According to Google’s guidelines, “bottom navigation bars make it easy to explore and switch between top-level views in a single tap.” A quick glance at current Google and third-party apps reveal a mix of hamburger menus and tabs, so the consolidation on one UI element should provide much needed consistency.
Apps that have three to five top-level destinations that require direct access from anywhere should adopt the bottom bar, though the spec says a navigation drawer could also be used, especially if there are six or more destinations. If an app only has two destinations, Google still recommends using tabs.
Bottom navigation is primarily designed for use on mobile, with the tablet or desktop equivalent being side navigation or a compact rail. Google heavily advises that apps don’t use both bottom navigation and tabs as that would cause confusion.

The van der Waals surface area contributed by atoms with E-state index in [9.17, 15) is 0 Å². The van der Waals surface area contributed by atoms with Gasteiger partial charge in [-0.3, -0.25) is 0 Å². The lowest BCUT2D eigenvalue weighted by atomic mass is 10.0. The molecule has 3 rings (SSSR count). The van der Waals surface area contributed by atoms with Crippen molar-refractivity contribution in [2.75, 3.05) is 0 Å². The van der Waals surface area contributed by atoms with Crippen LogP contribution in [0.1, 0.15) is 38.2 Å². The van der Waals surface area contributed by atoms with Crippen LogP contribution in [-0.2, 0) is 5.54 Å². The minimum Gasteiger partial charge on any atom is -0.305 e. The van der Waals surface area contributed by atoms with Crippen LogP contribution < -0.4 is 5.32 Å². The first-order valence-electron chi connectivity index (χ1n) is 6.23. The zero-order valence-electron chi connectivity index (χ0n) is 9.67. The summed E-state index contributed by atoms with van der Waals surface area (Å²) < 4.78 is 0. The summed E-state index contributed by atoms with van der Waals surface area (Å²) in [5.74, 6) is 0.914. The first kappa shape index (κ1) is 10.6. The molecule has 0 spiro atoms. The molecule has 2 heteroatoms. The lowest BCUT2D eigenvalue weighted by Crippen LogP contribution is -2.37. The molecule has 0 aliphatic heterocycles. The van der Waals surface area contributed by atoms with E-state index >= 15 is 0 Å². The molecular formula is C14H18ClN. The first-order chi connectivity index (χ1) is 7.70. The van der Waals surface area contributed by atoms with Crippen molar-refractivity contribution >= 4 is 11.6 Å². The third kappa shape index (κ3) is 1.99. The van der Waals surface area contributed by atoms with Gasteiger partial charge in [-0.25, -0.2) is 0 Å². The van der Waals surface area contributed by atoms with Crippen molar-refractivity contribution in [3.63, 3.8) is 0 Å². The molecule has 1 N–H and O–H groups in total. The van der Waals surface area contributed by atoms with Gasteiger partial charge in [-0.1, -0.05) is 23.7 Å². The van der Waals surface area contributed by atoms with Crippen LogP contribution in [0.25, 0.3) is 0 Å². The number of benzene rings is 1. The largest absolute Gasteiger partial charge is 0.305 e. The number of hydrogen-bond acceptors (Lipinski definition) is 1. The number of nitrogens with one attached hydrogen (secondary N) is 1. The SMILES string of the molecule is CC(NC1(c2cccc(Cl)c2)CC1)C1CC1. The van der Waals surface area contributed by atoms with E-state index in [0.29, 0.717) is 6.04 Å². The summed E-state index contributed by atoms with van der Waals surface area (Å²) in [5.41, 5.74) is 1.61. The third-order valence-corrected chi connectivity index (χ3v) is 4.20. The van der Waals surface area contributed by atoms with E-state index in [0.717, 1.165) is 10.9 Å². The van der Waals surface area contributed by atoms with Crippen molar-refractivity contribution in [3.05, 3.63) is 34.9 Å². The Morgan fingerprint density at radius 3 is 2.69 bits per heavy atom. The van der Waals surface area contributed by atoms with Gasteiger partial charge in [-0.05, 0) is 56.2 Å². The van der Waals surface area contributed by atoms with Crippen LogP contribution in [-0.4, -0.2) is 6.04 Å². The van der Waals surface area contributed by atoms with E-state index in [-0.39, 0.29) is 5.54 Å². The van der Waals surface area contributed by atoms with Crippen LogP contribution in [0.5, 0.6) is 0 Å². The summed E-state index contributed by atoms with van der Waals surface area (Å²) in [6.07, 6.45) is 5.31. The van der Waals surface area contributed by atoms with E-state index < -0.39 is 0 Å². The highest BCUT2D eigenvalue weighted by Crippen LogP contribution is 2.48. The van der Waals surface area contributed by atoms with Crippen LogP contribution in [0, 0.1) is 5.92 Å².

For fans of Material Design’s many animations, bottom bars are not static, like in iOS. Specifically, ‘Shifting Bottom Navigation Bar’ feature an animation that enlarges the icon of the destination currently being viewed. Google+ or Photos has yet to implement that, but it is very much in line with the rest of Material Design’s fluidity and movement. I would not be surprised if this design element will be part of Android N’s new look come I/O.
For developers, there are a bunch of specifics in regards to the bottom bar’s icons and text, appearance, spacing, and more. Other updates to the spec include more in-depth guidance on accessibility, split-screen design, and how to display passwords in input fields.